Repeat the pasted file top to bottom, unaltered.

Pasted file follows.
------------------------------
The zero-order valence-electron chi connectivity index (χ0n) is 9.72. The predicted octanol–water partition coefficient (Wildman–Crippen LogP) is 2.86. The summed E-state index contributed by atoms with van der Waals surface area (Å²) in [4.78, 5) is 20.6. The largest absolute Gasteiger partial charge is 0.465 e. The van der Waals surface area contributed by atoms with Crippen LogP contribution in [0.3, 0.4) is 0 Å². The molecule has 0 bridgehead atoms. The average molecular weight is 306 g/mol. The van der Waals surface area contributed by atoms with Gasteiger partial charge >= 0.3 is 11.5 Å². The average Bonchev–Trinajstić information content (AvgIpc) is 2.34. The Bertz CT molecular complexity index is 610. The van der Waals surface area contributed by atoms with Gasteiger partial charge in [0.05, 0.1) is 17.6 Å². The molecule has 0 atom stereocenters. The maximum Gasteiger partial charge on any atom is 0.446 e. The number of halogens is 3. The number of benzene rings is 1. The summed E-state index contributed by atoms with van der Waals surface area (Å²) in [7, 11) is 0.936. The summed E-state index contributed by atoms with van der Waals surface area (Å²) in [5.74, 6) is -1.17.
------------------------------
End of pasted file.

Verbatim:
The zero-order valence-electron chi connectivity index (χ0n) is 9.72. The predicted octanol–water partition coefficient (Wildman–Crippen LogP) is 2.86. The summed E-state index contributed by atoms with van der Waals surface area (Å²) in [4.78, 5) is 20.6. The largest absolute Gasteiger partial charge is 0.465 e. The van der Waals surface area contributed by atoms with Crippen LogP contribution in [0.3, 0.4) is 0 Å². The molecule has 0 bridgehead atoms. The average molecular weight is 306 g/mol. The van der Waals surface area contributed by atoms with Gasteiger partial charge >= 0.3 is 11.5 Å². The average Bonchev–Trinajstić information content (AvgIpc) is 2.34. The Bertz CT molecular complexity index is 610. The van der Waals surface area contributed by atoms with Gasteiger partial charge in [0.05, 0.1) is 17.6 Å². The molecule has 0 atom stereocenters. The maximum Gasteiger partial charge on any atom is 0.446 e. The number of halogens is 3. The number of benzene rings is 1. The summed E-state index contributed by atoms with van der Waals surface area (Å²) in [7, 11) is 0.936. The summed E-state index contributed by atoms with van der Waals surface area (Å²) in [5.74, 6) is -1.17.